Tom Downing, energy manager in Yale Facilities, said Yale’s solar and wind projects have benefits beyond the clean energy they produce. “The projects will be installed at strategic locations around campus where students, staff, visitors and community members can see them in operation, raising awareness about renewable energy technology,” he said.
Yale's co-generation facility has dramatically reduced its dependence on outside power suppliers.
One of Yale’s most significant environmental accomplishments in recent years is in the co-generation of electricity.
Yale’s modernization of its Central Power Plant and its redesigned distribution and metering of electricity, water and steam, was completed in 1998. The project transformed the plant into a co-generation facility that produces both steam and electricity from its fuel. This has significantly increased the efficiency of Yale’s energy production and reduced the amount of energy that the University buys from its outside power utility. Yale plans to replace its other power plant, at its School of Medicine complex, with another co-generation facility.
Storm water collection, recycled materials, occupancy sensors, geothermal wells, maximizing use of natural light — Yale is taking full advantage of these and other green features in designing and operating new buildings on its campus. (See related story, this page.) The result is energy savings, reduced environmental impact and more inviting spaces for faculty, students and staff.
Two recently completed buildings, the Daniel L. Malone Engineering Center and the Sculpture Building, are leading examples of green construction and design. The Malone Center earned a “Gold” LEED (Leadership in Energy and Environmental Design) certification under the U.S. Green Building Council rating system and the Sculpture Building has secured a LEED “Platinum” rating, which is the highest.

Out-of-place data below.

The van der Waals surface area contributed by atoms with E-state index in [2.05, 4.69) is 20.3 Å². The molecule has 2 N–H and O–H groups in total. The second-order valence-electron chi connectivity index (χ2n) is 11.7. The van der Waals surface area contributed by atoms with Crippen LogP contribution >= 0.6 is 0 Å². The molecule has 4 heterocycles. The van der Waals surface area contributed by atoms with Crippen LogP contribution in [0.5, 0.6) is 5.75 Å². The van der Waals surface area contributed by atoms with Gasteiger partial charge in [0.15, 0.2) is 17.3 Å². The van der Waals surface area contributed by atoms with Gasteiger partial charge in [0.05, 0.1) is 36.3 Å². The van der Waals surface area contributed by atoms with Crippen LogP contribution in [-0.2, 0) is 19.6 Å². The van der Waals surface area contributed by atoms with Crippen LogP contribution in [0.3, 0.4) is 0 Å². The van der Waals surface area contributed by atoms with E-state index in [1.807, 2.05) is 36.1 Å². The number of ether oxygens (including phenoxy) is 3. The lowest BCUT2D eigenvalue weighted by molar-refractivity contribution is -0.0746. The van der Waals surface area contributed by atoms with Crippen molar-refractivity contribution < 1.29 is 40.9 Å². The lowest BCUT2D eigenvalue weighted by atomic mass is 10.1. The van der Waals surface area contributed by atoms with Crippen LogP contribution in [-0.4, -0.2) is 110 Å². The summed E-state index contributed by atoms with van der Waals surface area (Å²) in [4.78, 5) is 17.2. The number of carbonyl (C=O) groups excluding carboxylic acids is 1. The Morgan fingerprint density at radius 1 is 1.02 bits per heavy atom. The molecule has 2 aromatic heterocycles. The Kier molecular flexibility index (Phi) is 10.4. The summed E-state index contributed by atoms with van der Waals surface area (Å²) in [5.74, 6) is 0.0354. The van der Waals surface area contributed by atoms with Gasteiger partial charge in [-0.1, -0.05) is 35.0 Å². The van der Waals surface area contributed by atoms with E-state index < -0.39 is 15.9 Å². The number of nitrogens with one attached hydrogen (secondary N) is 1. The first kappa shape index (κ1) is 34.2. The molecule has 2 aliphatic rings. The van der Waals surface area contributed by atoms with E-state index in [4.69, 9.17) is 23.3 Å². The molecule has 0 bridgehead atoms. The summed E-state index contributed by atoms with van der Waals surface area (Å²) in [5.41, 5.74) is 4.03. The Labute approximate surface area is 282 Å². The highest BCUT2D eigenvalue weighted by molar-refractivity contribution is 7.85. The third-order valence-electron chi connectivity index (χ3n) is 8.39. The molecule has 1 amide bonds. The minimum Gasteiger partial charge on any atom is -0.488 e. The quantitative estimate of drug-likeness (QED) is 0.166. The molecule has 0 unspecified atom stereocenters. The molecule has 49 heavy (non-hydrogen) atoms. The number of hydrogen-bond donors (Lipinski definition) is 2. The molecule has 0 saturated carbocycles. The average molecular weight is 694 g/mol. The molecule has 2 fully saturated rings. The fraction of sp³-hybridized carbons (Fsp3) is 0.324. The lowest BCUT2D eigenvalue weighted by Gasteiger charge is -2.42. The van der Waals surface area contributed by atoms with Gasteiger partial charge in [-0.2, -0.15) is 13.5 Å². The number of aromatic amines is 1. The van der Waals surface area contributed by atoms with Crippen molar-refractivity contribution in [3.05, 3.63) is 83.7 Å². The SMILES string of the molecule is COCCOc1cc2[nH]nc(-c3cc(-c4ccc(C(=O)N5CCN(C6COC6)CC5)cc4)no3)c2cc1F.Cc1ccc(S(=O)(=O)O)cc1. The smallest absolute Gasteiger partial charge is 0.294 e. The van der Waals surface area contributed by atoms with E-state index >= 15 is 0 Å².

Kroon Hall will take green building at Yale to a new standard and should also secure a Platinum LEED rating.
“For the present, we will continue to approach projects using the LEED process while seeking financially viable energy reduction strategies to optimize greenhouse gas reduction,” said Jerry Warren, Yale’s associate vice president for construction and renovation. “We are currently starting a new benchmarking phase considering our own experience and the experience of other institutions.”
Yale’s greenhouse gas reduction strategy
Yale’s Greenhouse Gas Reduction Strategy covers 15 years, from its beginning in 2005 until 2020. During that period Yale plans to bring its emissions down to 10% below its 1990 levels.
That is a goal consistent with the plan adopted by the New England Governors and Eastern Canadian Premiers and it is within the range of estimates of what is required to keep global temperatures from rising two degrees centigrade. The Intergovernmental Panel on Climate Change has forecast that a level of warming beyond that would bring much more consequential economic, social and environmental disruption.
Yale’s goal would require a 43% reduction in emissions, which are measured in Metric Tons of Carbon Dioxide Equivalent (MTCO2e), produced as a result of the output of the University’s own power plants and the electricity it purchases. Yale, however, will continue to grow during that period. At the time Yale’s strategy was adopted, growth of 15% was planned. Here are the numbers of MTCO2e in Yale’s strategy, with expected campus growth included:
Required Reduction to achieve the 1990 level203,000 MTCO2e
Emissions Goal for 2020147,000 MTCO2e
Since Yale implemented its strategy, the University has achieved a reduction of 44,174 MTCE, or 21% of its goal.
Projected Emissions in 2020 if no action is taken350,000 MTCO2e